Backstage, Daivari goes full “haha, what,” by blaming his loss on the “possible interference” of Jack Gallagher. I could get into existential realist Ariya Daivari. He should lose and then blame the Mandela Effect by saying he remembers winning, he swears he remembers winning, some of his friends remember it, too! It has to be alternate realities! So yeah, he calls Gallagher a scoundrel, which brings in Gala-Her himself straight-up looking like that ginger incarnation of The Doctor people keep asking for. Gallagher gives Daivari a chance to retract his “baseless schlahnder,” and when he doesn’t, Gallagher challenges him to a duel. Like, a for-real gloveslap to the face duel challenge.
If you don’t love Jack Gallagher, seriously, you’re doing it wrong. I hope Daivari shows up to 205 Live expecting a wrestling match and Gallagher walks in with pistols.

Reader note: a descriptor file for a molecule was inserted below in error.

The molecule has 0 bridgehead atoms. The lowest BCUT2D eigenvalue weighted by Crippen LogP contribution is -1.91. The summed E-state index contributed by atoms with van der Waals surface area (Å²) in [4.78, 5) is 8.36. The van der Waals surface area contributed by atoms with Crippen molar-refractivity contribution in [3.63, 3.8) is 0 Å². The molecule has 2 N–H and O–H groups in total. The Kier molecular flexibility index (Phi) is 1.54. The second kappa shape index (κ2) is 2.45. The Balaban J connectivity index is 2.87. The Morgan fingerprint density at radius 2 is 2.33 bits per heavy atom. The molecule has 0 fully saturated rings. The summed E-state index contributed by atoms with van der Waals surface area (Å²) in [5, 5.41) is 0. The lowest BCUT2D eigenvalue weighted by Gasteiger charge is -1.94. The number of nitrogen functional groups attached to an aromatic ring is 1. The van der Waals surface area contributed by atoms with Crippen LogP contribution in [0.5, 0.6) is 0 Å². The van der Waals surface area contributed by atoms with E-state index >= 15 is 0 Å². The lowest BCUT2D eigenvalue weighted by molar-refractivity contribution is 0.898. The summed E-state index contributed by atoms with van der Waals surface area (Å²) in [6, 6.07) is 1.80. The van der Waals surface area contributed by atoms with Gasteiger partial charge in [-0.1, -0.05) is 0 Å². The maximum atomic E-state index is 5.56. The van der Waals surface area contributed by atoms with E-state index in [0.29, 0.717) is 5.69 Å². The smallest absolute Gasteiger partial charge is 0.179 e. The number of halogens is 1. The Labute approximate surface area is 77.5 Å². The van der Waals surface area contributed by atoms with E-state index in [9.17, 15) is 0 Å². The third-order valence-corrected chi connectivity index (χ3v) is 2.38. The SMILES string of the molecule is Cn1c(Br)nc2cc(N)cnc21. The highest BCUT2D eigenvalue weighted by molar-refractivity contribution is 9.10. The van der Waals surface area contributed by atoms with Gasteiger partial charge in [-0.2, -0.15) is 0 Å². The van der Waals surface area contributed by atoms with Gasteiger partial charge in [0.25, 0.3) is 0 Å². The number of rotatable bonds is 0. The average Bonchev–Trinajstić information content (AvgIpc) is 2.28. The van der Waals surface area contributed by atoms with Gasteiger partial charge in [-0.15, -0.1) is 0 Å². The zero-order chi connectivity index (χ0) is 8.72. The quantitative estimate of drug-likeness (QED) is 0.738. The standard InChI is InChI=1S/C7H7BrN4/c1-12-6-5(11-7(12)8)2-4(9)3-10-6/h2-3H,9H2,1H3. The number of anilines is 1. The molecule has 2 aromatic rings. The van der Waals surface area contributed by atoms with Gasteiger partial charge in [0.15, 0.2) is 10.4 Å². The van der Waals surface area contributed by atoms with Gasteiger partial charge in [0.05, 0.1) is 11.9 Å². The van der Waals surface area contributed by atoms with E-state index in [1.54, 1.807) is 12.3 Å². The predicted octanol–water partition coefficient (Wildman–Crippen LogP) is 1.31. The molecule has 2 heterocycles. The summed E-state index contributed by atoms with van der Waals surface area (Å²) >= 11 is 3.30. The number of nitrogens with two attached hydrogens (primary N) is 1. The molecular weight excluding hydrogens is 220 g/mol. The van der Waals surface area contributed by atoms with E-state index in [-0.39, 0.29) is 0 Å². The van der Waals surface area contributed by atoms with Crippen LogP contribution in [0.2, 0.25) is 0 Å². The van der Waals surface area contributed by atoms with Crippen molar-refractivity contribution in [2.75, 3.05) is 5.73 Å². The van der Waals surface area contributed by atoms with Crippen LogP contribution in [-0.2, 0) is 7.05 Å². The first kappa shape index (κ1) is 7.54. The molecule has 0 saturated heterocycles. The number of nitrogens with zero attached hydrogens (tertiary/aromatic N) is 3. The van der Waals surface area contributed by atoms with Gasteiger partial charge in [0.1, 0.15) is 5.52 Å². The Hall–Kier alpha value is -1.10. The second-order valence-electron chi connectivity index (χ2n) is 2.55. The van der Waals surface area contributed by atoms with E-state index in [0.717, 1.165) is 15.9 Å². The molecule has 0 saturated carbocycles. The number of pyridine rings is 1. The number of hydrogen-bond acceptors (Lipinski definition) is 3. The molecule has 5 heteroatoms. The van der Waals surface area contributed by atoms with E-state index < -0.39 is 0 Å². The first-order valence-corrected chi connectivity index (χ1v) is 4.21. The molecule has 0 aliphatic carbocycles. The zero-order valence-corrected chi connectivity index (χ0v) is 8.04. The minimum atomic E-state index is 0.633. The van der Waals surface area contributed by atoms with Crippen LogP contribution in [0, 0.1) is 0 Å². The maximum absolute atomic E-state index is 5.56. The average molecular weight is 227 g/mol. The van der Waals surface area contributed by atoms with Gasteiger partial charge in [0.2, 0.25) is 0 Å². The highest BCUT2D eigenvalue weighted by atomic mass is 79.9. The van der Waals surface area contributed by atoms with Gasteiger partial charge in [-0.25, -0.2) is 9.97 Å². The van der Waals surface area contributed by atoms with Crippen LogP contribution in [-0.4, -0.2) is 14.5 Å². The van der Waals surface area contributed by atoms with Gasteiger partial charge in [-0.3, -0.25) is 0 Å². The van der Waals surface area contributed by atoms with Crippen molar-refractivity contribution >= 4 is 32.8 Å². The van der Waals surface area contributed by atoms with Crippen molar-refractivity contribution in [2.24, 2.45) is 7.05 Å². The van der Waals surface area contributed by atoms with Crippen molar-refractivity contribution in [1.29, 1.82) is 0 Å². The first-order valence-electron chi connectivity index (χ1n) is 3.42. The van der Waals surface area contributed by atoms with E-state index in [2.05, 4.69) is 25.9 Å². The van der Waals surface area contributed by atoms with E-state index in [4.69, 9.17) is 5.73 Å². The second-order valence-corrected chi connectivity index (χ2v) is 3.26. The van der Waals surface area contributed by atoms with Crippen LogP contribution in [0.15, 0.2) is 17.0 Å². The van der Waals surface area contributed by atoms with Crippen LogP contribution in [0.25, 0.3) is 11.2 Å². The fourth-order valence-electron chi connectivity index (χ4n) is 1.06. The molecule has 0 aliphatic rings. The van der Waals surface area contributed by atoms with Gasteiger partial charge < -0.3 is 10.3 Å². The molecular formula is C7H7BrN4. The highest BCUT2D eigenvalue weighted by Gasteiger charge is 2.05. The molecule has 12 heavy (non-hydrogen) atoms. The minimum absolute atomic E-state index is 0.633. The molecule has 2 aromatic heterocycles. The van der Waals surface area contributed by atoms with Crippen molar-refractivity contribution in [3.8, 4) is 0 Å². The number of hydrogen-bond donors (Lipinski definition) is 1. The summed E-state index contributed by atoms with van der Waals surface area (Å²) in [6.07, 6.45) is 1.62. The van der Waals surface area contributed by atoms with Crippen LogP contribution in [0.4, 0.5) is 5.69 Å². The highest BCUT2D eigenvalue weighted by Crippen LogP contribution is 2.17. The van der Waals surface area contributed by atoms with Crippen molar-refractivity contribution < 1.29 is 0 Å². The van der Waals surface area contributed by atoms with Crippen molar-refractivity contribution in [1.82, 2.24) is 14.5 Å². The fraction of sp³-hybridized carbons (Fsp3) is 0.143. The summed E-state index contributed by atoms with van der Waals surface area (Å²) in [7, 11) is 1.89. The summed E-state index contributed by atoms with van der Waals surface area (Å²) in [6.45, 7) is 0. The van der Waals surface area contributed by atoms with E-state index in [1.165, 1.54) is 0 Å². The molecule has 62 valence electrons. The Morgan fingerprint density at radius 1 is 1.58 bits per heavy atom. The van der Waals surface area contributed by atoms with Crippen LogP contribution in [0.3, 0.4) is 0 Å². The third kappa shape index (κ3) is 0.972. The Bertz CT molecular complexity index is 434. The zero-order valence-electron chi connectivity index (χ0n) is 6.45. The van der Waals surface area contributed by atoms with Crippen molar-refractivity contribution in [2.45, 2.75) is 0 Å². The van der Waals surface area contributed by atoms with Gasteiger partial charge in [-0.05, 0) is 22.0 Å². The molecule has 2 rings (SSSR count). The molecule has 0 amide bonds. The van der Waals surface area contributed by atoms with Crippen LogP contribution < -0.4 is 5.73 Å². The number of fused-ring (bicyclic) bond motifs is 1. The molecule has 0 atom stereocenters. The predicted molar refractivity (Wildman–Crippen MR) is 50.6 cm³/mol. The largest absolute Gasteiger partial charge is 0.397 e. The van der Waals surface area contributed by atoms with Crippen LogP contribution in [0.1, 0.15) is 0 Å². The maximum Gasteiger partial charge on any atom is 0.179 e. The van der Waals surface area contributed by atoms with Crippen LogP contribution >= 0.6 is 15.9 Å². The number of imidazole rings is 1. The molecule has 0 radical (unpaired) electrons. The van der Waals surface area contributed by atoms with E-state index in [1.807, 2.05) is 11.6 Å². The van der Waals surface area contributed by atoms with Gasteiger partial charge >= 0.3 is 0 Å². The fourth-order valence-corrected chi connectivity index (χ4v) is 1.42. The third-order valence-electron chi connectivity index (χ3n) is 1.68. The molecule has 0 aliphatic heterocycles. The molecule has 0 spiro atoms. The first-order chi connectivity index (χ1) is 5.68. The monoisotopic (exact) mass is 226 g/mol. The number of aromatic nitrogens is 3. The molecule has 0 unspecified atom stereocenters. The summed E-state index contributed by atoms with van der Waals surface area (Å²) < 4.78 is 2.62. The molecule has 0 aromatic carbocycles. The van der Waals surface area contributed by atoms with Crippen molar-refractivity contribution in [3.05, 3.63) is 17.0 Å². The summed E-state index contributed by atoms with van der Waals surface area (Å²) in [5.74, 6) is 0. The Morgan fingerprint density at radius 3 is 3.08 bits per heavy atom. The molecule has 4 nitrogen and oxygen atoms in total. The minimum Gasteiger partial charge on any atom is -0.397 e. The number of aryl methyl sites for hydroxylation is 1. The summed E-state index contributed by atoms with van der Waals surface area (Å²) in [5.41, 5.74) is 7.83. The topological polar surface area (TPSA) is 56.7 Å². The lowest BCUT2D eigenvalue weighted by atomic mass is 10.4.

Best: Battle Power Times Ten!! Vegeta’s Great Metamorphosis
The fact that Neville vs. TJ Perkins didn’t end with his little fallen Saiyan-ass kicking Perk in the face once and killing him has ruined my suspension of disbelief. The match was pretty fun, but put together by someone who clearly doesn’t understand what made the Cruiserweight Classic great. Hope you like bouncing before dropkicks! The match ends with Neville reversing a knee-bar attempt into a pin and holding the tights, plus an extraneous five or so seconds while the referee readjusts to make sure the shoulders are down. Charlotte’s lawyers are on the case!
The best part is the post-match promo from Neville, where he drops a bomb promo about how American fans only talk about him when they’re criticizing his accent, his looks and his personality. I always thought Neville’s character and promo work in NXT was super underrated, so I’m happy to see him not only get to be a part of the show again, but really blossom as a fully-formed personality. You can’t really have much “personality” when your entire character is “from space?” and “points up a lot.” Age Nev rules. He always has.